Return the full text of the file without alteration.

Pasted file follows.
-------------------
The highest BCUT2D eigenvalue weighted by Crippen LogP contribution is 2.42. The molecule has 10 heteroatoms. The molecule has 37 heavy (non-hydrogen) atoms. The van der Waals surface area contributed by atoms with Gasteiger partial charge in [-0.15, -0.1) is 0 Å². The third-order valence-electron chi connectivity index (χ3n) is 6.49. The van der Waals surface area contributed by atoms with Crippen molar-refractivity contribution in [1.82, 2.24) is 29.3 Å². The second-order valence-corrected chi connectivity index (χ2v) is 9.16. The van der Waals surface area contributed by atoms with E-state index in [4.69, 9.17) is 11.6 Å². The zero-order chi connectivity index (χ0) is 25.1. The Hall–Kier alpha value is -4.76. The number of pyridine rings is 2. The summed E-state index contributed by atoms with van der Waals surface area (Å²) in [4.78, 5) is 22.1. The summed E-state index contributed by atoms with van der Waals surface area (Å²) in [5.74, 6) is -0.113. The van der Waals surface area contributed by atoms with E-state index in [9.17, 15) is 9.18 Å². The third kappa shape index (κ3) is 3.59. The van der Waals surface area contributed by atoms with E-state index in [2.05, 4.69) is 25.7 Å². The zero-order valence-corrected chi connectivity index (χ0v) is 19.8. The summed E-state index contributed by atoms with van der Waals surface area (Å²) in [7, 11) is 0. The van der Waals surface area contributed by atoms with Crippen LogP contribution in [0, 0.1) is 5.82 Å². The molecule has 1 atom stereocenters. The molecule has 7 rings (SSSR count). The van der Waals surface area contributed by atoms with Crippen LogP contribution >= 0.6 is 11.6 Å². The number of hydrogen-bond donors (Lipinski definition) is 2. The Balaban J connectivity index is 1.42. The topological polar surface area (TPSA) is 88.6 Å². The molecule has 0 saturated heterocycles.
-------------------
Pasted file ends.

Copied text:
The highest BCUT2D eigenvalue weighted by Crippen LogP contribution is 2.42. The molecule has 10 heteroatoms. The molecule has 37 heavy (non-hydrogen) atoms. The van der Waals surface area contributed by atoms with Gasteiger partial charge in [-0.15, -0.1) is 0 Å². The third-order valence-electron chi connectivity index (χ3n) is 6.49. The van der Waals surface area contributed by atoms with Crippen molar-refractivity contribution in [1.82, 2.24) is 29.3 Å². The second-order valence-corrected chi connectivity index (χ2v) is 9.16. The van der Waals surface area contributed by atoms with E-state index in [4.69, 9.17) is 11.6 Å². The zero-order chi connectivity index (χ0) is 25.1. The Hall–Kier alpha value is -4.76. The number of pyridine rings is 2. The summed E-state index contributed by atoms with van der Waals surface area (Å²) in [4.78, 5) is 22.1. The summed E-state index contributed by atoms with van der Waals surface area (Å²) in [5.74, 6) is -0.113. The van der Waals surface area contributed by atoms with E-state index in [9.17, 15) is 9.18 Å². The third kappa shape index (κ3) is 3.59. The van der Waals surface area contributed by atoms with E-state index in [2.05, 4.69) is 25.7 Å². The zero-order valence-corrected chi connectivity index (χ0v) is 19.8. The summed E-state index contributed by atoms with van der Waals surface area (Å²) in [7, 11) is 0. The van der Waals surface area contributed by atoms with Crippen LogP contribution in [0, 0.1) is 5.82 Å². The molecule has 1 atom stereocenters. The molecule has 7 rings (SSSR count). The van der Waals surface area contributed by atoms with Crippen LogP contribution >= 0.6 is 11.6 Å². The number of hydrogen-bond donors (Lipinski definition) is 2. The Balaban J connectivity index is 1.42. The topological polar surface area (TPSA) is 88.6 Å². The molecule has 0 saturated heterocycles.